Hall: And I suppose that's—I sort of put you on the spot there, because that's a pretty hard question to answer given just the sheer vastness of the states. I mean, it's 330 million people. Attitudes differ whether you're on the East Coast or the West, you're in the middle of America. So, it's hard to answer. Let's talk about stimulus, because that's another psychological fact that Joe Biden's $1.9 trillion stimulus, $2.5 trillion in Australian terms. This is crucial. And you say this will have a massive effect on household finances. What sort of effects are you seeing there? People will spend more in particular sectors, I imagine.

Caldwell: Well, I think what's really important is the stimulus that we've already had back in March 2020. There's a $2 trillion stimulus bill and another roughly $900 billion stimulus bill was enacted in December 2020. And so, that was sufficient to cause a huge boost to US incomes in 2020. And if we compare the size of that stimulus, we reached a US Federal deficit to GDP of roughly 16 per cent in 2020, which surpasses any peacetime year in US history. So, we've never had that kind of response to an economic downturn. And so, private after-tax incomes soared in 2020, even with economic activity being down, and that was a result of that stimulus propping up private incomes. And of course, that will happen again in 2021 with another round of stimulus. But going forward, though, I do think there will be diminishing returns somewhat, both on the demand side where people are not going to respond as much to additional stimulus dollars in terms of increasing their spending, but more importantly, in the long run, stimulus is really constrained by the supply side of the economy where the stimulus can only really increase the level of economic activity if there is an output gap, which is a technical term for slack in the economy. So, if the economy is operating below its potential level, then there's an opportunity for stimulus to close that output gap. But we think there's a good chance the US economy reaches its potential level by roughly 2023. And it could be a little sooner a little bit later, but at that point the ability of stimulus to sustainably lift up economic activity is quite limited, because the economy begins heating up at that point once you reach potential and inflation starts moving upward. So, the additional stimulus probably isn't going to have that big of an impact on the long-term path of GDP, although it might help us get to our potential a little bit sooner.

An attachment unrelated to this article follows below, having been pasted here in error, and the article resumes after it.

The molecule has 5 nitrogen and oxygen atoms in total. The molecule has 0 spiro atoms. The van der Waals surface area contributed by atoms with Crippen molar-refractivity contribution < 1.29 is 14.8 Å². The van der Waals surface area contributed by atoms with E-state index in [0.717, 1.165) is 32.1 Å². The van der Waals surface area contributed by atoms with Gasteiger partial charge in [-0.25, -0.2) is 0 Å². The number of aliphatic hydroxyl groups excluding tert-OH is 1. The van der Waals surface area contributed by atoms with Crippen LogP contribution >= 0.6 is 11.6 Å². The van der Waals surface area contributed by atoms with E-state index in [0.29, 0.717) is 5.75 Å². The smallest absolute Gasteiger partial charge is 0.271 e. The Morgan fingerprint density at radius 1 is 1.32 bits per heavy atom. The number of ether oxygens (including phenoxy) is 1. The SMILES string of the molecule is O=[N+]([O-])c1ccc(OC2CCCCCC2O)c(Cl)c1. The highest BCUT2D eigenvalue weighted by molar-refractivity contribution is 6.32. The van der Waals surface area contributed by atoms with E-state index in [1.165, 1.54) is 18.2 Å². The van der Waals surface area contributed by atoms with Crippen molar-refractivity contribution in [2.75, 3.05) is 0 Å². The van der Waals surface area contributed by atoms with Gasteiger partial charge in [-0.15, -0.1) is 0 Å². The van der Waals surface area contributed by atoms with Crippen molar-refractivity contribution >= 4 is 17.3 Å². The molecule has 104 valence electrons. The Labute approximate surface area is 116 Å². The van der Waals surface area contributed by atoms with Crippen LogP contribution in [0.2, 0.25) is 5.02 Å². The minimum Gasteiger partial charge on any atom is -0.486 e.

Hall: Okay. I'll ask you to put your equity analyst hat on for a second. We're going to get a vaccine-induced economic recovery, that's number one. But on the flip side, markets have largely priced that in and driven themselves into overvalued territory. We saw a bit of a tech sell-off overnight. Are there any particular sectors that you think retail investors should keep an eye out for?

Caldwell: Well, that's correct that we do think the markets are slightly overvalued now. So, our median US stock is about 10 per cent overvalued currently compared to our Morningstar fair values that are derived from our Analyst Ratings for each company. So, the market as a whole is fully pricing in this economic recovery that we're seeing, at least when it comes to equities. There are still some pockets of value. So, energy is probably the biggest example for us, although even there we've had a pretty substantial rally in recent months. But, yeah, you have to look at the sector and the company-specific level in order to find pockets of value at this point.

Hall: Okay. Preston Caldwell, thanks very much for your insights today.

Caldwell: Well, thanks a lot. Glad to talk with you.

This report appeared on www.morningstar.com.au 2021 Morningstar Australasia Pty Limited